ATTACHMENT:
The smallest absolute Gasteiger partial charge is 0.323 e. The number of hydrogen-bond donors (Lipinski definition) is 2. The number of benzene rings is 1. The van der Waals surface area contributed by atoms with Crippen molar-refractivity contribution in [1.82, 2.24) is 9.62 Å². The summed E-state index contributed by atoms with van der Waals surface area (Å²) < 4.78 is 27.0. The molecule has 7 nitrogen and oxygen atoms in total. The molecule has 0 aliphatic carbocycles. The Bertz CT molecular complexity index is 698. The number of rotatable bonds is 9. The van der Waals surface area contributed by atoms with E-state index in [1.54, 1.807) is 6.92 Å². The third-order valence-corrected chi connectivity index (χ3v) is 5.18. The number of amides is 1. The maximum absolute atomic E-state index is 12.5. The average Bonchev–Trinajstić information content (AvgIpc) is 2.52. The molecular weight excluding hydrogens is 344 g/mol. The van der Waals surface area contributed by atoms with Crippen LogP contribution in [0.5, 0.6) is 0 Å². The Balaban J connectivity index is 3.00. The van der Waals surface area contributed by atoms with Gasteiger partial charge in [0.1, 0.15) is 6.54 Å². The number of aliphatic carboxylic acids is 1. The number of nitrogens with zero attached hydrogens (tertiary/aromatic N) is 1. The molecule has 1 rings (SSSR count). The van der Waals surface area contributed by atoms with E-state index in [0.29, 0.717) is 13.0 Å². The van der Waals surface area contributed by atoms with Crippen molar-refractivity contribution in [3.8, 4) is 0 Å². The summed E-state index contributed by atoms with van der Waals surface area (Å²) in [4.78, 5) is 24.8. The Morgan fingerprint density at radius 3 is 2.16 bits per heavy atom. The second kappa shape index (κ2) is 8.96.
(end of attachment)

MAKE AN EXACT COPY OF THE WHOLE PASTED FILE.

The smallest absolute Gasteiger partial charge is 0.323 e. The number of hydrogen-bond donors (Lipinski definition) is 2. The number of benzene rings is 1. The van der Waals surface area contributed by atoms with Crippen molar-refractivity contribution in [1.82, 2.24) is 9.62 Å². The summed E-state index contributed by atoms with van der Waals surface area (Å²) < 4.78 is 27.0. The molecule has 7 nitrogen and oxygen atoms in total. The molecule has 0 aliphatic carbocycles. The Bertz CT molecular complexity index is 698. The number of rotatable bonds is 9. The van der Waals surface area contributed by atoms with E-state index in [1.54, 1.807) is 6.92 Å². The third-order valence-corrected chi connectivity index (χ3v) is 5.18. The number of amides is 1. The maximum absolute atomic E-state index is 12.5. The average Bonchev–Trinajstić information content (AvgIpc) is 2.52. The molecular weight excluding hydrogens is 344 g/mol. The van der Waals surface area contributed by atoms with Crippen LogP contribution in [0.5, 0.6) is 0 Å². The Balaban J connectivity index is 3.00. The van der Waals surface area contributed by atoms with Gasteiger partial charge in [0.1, 0.15) is 6.54 Å². The number of aliphatic carboxylic acids is 1. The number of nitrogens with zero attached hydrogens (tertiary/aromatic N) is 1. The molecule has 1 rings (SSSR count). The van der Waals surface area contributed by atoms with E-state index in [0.29, 0.717) is 13.0 Å². The van der Waals surface area contributed by atoms with Crippen molar-refractivity contribution in [3.8, 4) is 0 Å². The summed E-state index contributed by atoms with van der Waals surface area (Å²) in [4.78, 5) is 24.8. The Morgan fingerprint density at radius 3 is 2.16 bits per heavy atom. The second kappa shape index (κ2) is 8.96.